Image Credit: James St. John Flickr
It’s already been a decade since I first introduced nerite snails to my community tank. I recently read some facts about them on the internet, which might seem accurate, but are actually assumptions.
One such belief was that they could survive for about a year (well, that’s what I read).
However, from my experience, I have found that things you read online may not always reflect reality.
So, in this article, I will share my own experience on how long nerite snails live and what factors affect their lifespan.
Let’s dive in.
How Long Do Nerite Snails Live?
Nerite snails can live anywhere from 3 to 6 years. However, some snail keepers have had their nerites living up to 11 years.
A nerite snail’s lifespan depends upon multiple factors. They are:
- Habitat (Especially tank size)
Nerite snails find a temperature range of 72 to 78 degrees Fahrenheit the most ideal. Although they can survive in extreme conditions, you shouldn’t put them to the test.
Nerite snails living in hotter climates have a faster metabolism, which results in quicker aging. Unfortunately, this can drastically shorten their lifespan.
As for keeping snails in cold temperatures, only a handful of snail species can thrive in such conditions. But, even then, their lifespan is severely impacted by living in lower temperatures.
Snails deprived of a nutritional diet (calcium and protein) have a shorter lifespan. Obviously.
Calcium is one of the vital nutrients that snails need to develop shells. About 90% of the calcium deposition occurs on the shell.
So, don’t be irked if I stress the importance of calcium supplements for snails time and again.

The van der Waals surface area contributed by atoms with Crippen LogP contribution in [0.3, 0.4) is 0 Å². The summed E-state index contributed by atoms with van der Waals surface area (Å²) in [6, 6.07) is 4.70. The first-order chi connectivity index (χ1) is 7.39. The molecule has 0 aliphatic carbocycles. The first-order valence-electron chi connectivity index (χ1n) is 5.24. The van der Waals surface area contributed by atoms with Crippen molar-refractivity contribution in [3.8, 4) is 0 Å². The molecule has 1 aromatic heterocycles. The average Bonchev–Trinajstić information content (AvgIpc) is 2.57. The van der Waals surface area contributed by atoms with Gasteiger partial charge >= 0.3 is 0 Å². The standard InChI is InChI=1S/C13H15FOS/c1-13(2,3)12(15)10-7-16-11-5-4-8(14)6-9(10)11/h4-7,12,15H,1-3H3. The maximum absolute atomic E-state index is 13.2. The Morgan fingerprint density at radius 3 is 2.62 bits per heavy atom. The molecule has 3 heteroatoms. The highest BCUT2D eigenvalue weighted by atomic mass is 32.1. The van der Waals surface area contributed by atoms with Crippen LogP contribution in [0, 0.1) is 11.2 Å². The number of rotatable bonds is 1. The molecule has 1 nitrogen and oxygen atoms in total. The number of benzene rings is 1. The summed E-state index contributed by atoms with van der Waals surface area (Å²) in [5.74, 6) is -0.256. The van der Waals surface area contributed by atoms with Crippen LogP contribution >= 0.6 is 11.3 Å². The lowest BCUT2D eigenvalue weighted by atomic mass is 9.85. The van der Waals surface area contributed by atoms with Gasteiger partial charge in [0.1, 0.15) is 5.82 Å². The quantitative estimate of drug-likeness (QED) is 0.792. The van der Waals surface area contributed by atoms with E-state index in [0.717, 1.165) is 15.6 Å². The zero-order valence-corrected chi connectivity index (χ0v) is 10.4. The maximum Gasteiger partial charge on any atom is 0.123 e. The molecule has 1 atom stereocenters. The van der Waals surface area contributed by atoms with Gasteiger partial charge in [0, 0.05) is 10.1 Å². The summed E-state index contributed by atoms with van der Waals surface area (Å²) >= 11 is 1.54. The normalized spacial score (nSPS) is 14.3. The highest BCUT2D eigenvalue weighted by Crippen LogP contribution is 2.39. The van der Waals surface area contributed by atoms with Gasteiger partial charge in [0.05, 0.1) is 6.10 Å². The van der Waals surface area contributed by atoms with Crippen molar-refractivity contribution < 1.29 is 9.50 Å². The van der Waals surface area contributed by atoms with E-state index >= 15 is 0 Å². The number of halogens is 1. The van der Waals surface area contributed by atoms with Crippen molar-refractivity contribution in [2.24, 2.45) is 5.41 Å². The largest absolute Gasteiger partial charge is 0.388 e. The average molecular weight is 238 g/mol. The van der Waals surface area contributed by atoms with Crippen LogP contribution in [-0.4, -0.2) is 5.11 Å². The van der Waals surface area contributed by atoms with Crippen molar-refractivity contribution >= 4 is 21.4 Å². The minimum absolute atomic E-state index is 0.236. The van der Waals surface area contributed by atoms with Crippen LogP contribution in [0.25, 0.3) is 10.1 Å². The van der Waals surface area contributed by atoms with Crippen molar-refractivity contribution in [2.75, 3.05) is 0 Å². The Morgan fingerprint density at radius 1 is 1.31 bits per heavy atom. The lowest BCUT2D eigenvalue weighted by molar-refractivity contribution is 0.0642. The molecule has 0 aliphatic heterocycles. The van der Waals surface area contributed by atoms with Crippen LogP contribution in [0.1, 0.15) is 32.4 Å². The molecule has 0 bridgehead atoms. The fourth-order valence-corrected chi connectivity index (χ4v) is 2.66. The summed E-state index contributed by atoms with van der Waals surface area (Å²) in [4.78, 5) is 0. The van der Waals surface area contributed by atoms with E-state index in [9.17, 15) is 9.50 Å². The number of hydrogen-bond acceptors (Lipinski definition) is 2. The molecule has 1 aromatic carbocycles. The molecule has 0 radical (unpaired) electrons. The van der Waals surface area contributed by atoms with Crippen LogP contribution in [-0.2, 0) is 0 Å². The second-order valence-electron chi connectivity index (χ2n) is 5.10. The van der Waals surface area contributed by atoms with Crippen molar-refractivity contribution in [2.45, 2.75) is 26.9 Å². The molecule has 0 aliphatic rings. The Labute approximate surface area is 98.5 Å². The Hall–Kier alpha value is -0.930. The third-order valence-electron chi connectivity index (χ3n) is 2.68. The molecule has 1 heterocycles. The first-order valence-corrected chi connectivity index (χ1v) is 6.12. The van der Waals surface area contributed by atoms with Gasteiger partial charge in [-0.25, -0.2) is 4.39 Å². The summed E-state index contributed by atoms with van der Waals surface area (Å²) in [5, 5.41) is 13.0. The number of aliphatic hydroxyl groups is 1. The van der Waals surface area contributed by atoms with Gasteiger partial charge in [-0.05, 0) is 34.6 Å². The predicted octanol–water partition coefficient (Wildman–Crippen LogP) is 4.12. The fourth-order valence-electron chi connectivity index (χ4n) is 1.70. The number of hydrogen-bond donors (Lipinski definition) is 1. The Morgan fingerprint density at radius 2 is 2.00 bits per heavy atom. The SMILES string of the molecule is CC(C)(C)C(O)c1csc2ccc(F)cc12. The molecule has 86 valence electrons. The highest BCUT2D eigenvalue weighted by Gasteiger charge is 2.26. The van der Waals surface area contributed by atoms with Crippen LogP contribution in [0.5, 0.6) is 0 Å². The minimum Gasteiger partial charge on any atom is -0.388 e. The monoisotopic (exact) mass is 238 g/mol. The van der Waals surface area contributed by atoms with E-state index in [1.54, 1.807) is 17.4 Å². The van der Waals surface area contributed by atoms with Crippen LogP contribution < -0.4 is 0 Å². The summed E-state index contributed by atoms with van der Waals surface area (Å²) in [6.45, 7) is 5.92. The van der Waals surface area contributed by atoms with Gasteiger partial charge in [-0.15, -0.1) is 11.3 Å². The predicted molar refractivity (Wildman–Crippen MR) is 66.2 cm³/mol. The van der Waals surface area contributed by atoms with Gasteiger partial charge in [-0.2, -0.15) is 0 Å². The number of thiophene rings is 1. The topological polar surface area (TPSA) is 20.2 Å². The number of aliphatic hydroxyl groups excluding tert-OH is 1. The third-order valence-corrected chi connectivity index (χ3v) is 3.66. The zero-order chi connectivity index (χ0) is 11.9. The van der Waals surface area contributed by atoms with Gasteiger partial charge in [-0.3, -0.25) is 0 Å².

Furthermore, calcium is also deposited in the digestive gland, connective tissue cells, foot tissue, and blood vessels. Therefore, it is clear that nerite snails will cease to live long with a calcium deficit.
Lack of calcium will falter their immune system, making them prone to severe illnesses like deep retraction syndrome.
So, diet, especially a calcium-rich diet, plays an essential role in determining how long these snails live.
These little pets do not have territorial mindsets. They mind their own business and will leave their tankmates to their own devices.
But if you have been keeping your nerite snails with aggressive neighbors, you are putting their lives in grave danger.
For example, if you keep nerite snails together with assassin snails, your nerites will constantly be on the run, fearing for their lives. This will not give them maximum opportunity to eat to their fill.
And yes, snails get stressed when they are within the periphery of aggressive tank mates. So they will hide all the time and stop scavenging. As a result, their bodies will lack the necessary nutrients and soon succumb to secondary illnesses.
So, know which fish or creatures get along with your nerites. This will help lengthen their lifespan.
Different species of nerite snails have different lifespans. However, as with all species on planet earth, the larger ones usually tend to live significantly longer than smaller ones.
Here are some nerite snail breeds with their respective lifespans:
- Horned Nerite Snail: 1 to 2 years
- Zebra Nerite Snail: 1 to 3 years
- Tiger Nerite Snail: 1 to 3 years
- Gold Racer Nerite Snail: More than 4 years
- Red Racer Nerite Snail: More than 3 years